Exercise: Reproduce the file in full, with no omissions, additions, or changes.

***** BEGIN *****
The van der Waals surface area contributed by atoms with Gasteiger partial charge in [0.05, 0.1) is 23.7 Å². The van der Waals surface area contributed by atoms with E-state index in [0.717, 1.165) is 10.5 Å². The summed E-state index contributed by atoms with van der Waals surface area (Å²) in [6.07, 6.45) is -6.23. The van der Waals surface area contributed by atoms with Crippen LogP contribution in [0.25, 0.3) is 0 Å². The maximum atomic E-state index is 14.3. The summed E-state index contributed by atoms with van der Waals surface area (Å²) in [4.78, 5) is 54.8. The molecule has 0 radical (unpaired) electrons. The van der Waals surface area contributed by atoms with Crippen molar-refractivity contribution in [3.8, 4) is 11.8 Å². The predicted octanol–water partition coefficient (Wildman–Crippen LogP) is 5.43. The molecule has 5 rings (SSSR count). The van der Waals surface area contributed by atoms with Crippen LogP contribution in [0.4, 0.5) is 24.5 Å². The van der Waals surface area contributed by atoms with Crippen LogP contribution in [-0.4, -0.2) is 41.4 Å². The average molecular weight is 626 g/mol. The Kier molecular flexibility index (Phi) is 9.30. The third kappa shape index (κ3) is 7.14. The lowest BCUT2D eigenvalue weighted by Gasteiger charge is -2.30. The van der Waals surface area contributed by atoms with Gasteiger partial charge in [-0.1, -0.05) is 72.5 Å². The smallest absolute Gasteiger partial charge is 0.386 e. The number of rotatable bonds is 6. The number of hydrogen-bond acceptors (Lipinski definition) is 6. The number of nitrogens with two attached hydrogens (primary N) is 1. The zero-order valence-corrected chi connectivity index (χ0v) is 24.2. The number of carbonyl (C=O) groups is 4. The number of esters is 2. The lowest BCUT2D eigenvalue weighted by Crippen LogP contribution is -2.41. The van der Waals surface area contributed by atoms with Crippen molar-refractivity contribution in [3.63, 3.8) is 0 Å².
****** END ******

The van der Waals surface area contributed by atoms with Gasteiger partial charge in [0.05, 0.1) is 23.7 Å². The van der Waals surface area contributed by atoms with E-state index in [0.717, 1.165) is 10.5 Å². The summed E-state index contributed by atoms with van der Waals surface area (Å²) in [6.07, 6.45) is -6.23. The van der Waals surface area contributed by atoms with Crippen LogP contribution in [0.25, 0.3) is 0 Å². The maximum atomic E-state index is 14.3. The summed E-state index contributed by atoms with van der Waals surface area (Å²) in [4.78, 5) is 54.8. The molecule has 0 radical (unpaired) electrons. The van der Waals surface area contributed by atoms with Crippen molar-refractivity contribution in [3.8, 4) is 11.8 Å². The predicted octanol–water partition coefficient (Wildman–Crippen LogP) is 5.43. The molecule has 5 rings (SSSR count). The van der Waals surface area contributed by atoms with Crippen LogP contribution in [0.4, 0.5) is 24.5 Å². The van der Waals surface area contributed by atoms with Crippen LogP contribution in [-0.4, -0.2) is 41.4 Å². The average molecular weight is 626 g/mol. The Kier molecular flexibility index (Phi) is 9.30. The third kappa shape index (κ3) is 7.14. The lowest BCUT2D eigenvalue weighted by Gasteiger charge is -2.30. The van der Waals surface area contributed by atoms with Gasteiger partial charge in [-0.1, -0.05) is 72.5 Å². The smallest absolute Gasteiger partial charge is 0.386 e. The number of rotatable bonds is 6. The number of hydrogen-bond acceptors (Lipinski definition) is 6. The number of nitrogens with two attached hydrogens (primary N) is 1. The zero-order valence-corrected chi connectivity index (χ0v) is 24.2. The number of carbonyl (C=O) groups is 4. The number of esters is 2. The lowest BCUT2D eigenvalue weighted by Crippen LogP contribution is -2.41. The van der Waals surface area contributed by atoms with Crippen molar-refractivity contribution in [3.63, 3.8) is 0 Å².